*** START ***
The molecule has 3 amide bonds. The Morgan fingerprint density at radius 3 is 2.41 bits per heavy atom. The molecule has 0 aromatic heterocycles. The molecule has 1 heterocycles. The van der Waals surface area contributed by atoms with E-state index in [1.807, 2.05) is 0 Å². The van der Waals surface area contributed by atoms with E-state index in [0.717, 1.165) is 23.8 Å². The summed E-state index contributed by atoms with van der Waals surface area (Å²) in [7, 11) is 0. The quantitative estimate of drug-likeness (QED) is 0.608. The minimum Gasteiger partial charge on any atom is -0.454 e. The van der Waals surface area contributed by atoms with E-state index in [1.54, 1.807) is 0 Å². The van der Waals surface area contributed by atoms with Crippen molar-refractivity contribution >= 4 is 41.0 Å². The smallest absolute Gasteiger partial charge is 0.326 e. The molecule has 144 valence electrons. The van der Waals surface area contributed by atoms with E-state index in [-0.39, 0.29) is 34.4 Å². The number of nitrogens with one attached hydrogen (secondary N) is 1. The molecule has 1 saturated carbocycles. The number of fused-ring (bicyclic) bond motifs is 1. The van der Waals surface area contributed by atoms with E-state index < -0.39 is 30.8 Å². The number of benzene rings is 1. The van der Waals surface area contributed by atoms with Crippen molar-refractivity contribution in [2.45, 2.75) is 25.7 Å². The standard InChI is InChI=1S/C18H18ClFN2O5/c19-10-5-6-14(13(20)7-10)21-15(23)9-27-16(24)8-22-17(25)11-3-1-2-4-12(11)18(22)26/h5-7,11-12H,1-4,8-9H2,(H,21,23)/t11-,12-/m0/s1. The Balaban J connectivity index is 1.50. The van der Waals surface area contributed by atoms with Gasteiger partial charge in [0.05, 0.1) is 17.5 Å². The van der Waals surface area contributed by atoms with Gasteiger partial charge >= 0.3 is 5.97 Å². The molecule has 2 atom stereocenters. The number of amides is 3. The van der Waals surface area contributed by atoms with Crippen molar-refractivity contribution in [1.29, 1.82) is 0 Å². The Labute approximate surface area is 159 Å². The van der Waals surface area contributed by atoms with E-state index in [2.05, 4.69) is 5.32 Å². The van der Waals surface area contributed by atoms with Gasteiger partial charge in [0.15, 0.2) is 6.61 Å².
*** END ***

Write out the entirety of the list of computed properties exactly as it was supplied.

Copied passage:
The molecule has 3 amide bonds. The Morgan fingerprint density at radius 3 is 2.41 bits per heavy atom. The molecule has 0 aromatic heterocycles. The molecule has 1 heterocycles. The van der Waals surface area contributed by atoms with E-state index in [1.807, 2.05) is 0 Å². The van der Waals surface area contributed by atoms with E-state index in [0.717, 1.165) is 23.8 Å². The summed E-state index contributed by atoms with van der Waals surface area (Å²) in [7, 11) is 0. The quantitative estimate of drug-likeness (QED) is 0.608. The minimum Gasteiger partial charge on any atom is -0.454 e. The van der Waals surface area contributed by atoms with E-state index in [1.54, 1.807) is 0 Å². The van der Waals surface area contributed by atoms with Crippen molar-refractivity contribution >= 4 is 41.0 Å². The smallest absolute Gasteiger partial charge is 0.326 e. The molecule has 144 valence electrons. The van der Waals surface area contributed by atoms with E-state index in [-0.39, 0.29) is 34.4 Å². The number of nitrogens with one attached hydrogen (secondary N) is 1. The molecule has 1 saturated carbocycles. The number of fused-ring (bicyclic) bond motifs is 1. The van der Waals surface area contributed by atoms with E-state index < -0.39 is 30.8 Å². The number of benzene rings is 1. The van der Waals surface area contributed by atoms with Crippen molar-refractivity contribution in [2.45, 2.75) is 25.7 Å². The standard InChI is InChI=1S/C18H18ClFN2O5/c19-10-5-6-14(13(20)7-10)21-15(23)9-27-16(24)8-22-17(25)11-3-1-2-4-12(11)18(22)26/h5-7,11-12H,1-4,8-9H2,(H,21,23)/t11-,12-/m0/s1. The Balaban J connectivity index is 1.50. The van der Waals surface area contributed by atoms with Gasteiger partial charge in [0.05, 0.1) is 17.5 Å². The van der Waals surface area contributed by atoms with Gasteiger partial charge >= 0.3 is 5.97 Å². The molecule has 2 atom stereocenters. The number of amides is 3. The van der Waals surface area contributed by atoms with Crippen molar-refractivity contribution in [1.29, 1.82) is 0 Å². The Labute approximate surface area is 159 Å². The van der Waals surface area contributed by atoms with E-state index in [2.05, 4.69) is 5.32 Å². The van der Waals surface area contributed by atoms with Gasteiger partial charge in [0.15, 0.2) is 6.61 Å².